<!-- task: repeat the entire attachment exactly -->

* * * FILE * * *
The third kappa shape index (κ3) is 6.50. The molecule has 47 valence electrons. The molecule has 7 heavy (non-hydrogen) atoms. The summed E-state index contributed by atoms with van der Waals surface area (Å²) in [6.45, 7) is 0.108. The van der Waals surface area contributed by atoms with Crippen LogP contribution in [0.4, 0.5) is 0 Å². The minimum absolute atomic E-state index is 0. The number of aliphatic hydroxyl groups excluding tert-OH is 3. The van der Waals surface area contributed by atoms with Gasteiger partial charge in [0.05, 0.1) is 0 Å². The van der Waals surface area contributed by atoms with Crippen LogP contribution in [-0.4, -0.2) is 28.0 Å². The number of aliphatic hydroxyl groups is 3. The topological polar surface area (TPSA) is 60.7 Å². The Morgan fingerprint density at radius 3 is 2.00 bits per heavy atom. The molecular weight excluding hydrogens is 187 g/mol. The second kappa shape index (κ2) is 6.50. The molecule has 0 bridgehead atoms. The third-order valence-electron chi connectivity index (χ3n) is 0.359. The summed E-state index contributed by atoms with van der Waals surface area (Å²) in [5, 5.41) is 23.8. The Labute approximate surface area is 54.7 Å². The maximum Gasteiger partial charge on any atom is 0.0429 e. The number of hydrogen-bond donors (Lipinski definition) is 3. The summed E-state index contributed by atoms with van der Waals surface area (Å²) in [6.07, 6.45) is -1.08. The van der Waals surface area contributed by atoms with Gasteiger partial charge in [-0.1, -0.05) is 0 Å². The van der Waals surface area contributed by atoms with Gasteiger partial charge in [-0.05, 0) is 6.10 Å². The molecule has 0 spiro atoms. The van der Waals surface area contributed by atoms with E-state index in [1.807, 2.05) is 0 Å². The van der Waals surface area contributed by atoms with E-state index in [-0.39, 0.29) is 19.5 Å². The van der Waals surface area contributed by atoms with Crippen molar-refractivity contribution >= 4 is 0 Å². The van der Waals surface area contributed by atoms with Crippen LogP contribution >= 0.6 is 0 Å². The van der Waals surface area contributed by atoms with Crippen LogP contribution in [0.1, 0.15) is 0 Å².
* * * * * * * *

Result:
The third kappa shape index (κ3) is 6.50. The molecule has 47 valence electrons. The molecule has 7 heavy (non-hydrogen) atoms. The summed E-state index contributed by atoms with van der Waals surface area (Å²) in [6.45, 7) is 0.108. The van der Waals surface area contributed by atoms with Crippen LogP contribution in [0.4, 0.5) is 0 Å². The minimum absolute atomic E-state index is 0. The number of aliphatic hydroxyl groups excluding tert-OH is 3. The van der Waals surface area contributed by atoms with Gasteiger partial charge in [0.05, 0.1) is 0 Å². The van der Waals surface area contributed by atoms with Crippen LogP contribution in [-0.4, -0.2) is 28.0 Å². The number of aliphatic hydroxyl groups is 3. The topological polar surface area (TPSA) is 60.7 Å². The Morgan fingerprint density at radius 3 is 2.00 bits per heavy atom. The molecular weight excluding hydrogens is 187 g/mol. The second kappa shape index (κ2) is 6.50. The molecule has 0 bridgehead atoms. The third-order valence-electron chi connectivity index (χ3n) is 0.359. The summed E-state index contributed by atoms with van der Waals surface area (Å²) in [5, 5.41) is 23.8. The Labute approximate surface area is 54.7 Å². The maximum Gasteiger partial charge on any atom is 0.0429 e. The number of hydrogen-bond donors (Lipinski definition) is 3. The summed E-state index contributed by atoms with van der Waals surface area (Å²) in [6.07, 6.45) is -1.08. The van der Waals surface area contributed by atoms with Gasteiger partial charge in [-0.1, -0.05) is 0 Å². The van der Waals surface area contributed by atoms with Gasteiger partial charge in [-0.05, 0) is 6.10 Å². The molecule has 0 spiro atoms. The van der Waals surface area contributed by atoms with E-state index in [1.807, 2.05) is 0 Å². The van der Waals surface area contributed by atoms with E-state index in [-0.39, 0.29) is 19.5 Å². The van der Waals surface area contributed by atoms with Crippen molar-refractivity contribution >= 4 is 0 Å². The van der Waals surface area contributed by atoms with Crippen LogP contribution >= 0.6 is 0 Å². The van der Waals surface area contributed by atoms with Crippen LogP contribution in [0.1, 0.15) is 0 Å².